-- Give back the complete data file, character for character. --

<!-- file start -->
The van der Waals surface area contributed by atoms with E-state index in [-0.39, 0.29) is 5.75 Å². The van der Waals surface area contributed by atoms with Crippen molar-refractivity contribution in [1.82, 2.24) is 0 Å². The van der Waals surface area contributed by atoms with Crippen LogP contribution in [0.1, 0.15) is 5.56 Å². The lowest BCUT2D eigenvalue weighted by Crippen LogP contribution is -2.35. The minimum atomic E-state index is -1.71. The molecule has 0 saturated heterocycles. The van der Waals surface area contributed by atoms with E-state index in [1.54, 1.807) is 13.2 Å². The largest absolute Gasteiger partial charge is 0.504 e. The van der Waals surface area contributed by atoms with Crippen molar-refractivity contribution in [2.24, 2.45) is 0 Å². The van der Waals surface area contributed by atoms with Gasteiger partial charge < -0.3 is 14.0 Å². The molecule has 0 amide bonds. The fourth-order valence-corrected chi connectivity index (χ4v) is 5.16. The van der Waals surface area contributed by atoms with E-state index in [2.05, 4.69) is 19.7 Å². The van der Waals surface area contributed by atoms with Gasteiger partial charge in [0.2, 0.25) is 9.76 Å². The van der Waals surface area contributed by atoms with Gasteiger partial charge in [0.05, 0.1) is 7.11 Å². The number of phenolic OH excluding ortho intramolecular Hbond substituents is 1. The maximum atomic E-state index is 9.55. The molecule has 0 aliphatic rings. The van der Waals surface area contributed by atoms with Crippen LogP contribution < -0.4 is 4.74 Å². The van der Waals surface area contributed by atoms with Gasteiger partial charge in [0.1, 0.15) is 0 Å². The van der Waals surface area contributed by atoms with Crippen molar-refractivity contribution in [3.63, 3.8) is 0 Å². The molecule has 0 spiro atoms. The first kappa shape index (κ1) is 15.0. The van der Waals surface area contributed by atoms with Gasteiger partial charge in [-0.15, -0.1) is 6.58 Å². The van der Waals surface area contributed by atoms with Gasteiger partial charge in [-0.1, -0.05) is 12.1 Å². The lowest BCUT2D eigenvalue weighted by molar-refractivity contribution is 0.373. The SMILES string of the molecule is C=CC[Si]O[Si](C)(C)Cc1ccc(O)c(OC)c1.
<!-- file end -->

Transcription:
The van der Waals surface area contributed by atoms with E-state index in [-0.39, 0.29) is 5.75 Å². The van der Waals surface area contributed by atoms with Crippen molar-refractivity contribution in [1.82, 2.24) is 0 Å². The van der Waals surface area contributed by atoms with Crippen LogP contribution in [0.1, 0.15) is 5.56 Å². The lowest BCUT2D eigenvalue weighted by Crippen LogP contribution is -2.35. The minimum atomic E-state index is -1.71. The molecule has 0 saturated heterocycles. The van der Waals surface area contributed by atoms with E-state index in [1.54, 1.807) is 13.2 Å². The largest absolute Gasteiger partial charge is 0.504 e. The van der Waals surface area contributed by atoms with Crippen molar-refractivity contribution in [2.24, 2.45) is 0 Å². The van der Waals surface area contributed by atoms with Gasteiger partial charge < -0.3 is 14.0 Å². The molecule has 0 amide bonds. The fourth-order valence-corrected chi connectivity index (χ4v) is 5.16. The van der Waals surface area contributed by atoms with E-state index in [2.05, 4.69) is 19.7 Å². The van der Waals surface area contributed by atoms with Gasteiger partial charge in [0.2, 0.25) is 9.76 Å². The van der Waals surface area contributed by atoms with Gasteiger partial charge in [0.05, 0.1) is 7.11 Å². The number of phenolic OH excluding ortho intramolecular Hbond substituents is 1. The maximum atomic E-state index is 9.55. The molecule has 0 aliphatic rings. The van der Waals surface area contributed by atoms with Crippen LogP contribution < -0.4 is 4.74 Å². The van der Waals surface area contributed by atoms with Gasteiger partial charge in [0.1, 0.15) is 0 Å². The van der Waals surface area contributed by atoms with Crippen molar-refractivity contribution in [3.63, 3.8) is 0 Å². The molecule has 0 spiro atoms. The first kappa shape index (κ1) is 15.0. The van der Waals surface area contributed by atoms with Gasteiger partial charge in [-0.15, -0.1) is 6.58 Å². The van der Waals surface area contributed by atoms with Gasteiger partial charge in [-0.1, -0.05) is 12.1 Å². The lowest BCUT2D eigenvalue weighted by molar-refractivity contribution is 0.373. The SMILES string of the molecule is C=CC[Si]O[Si](C)(C)Cc1ccc(O)c(OC)c1.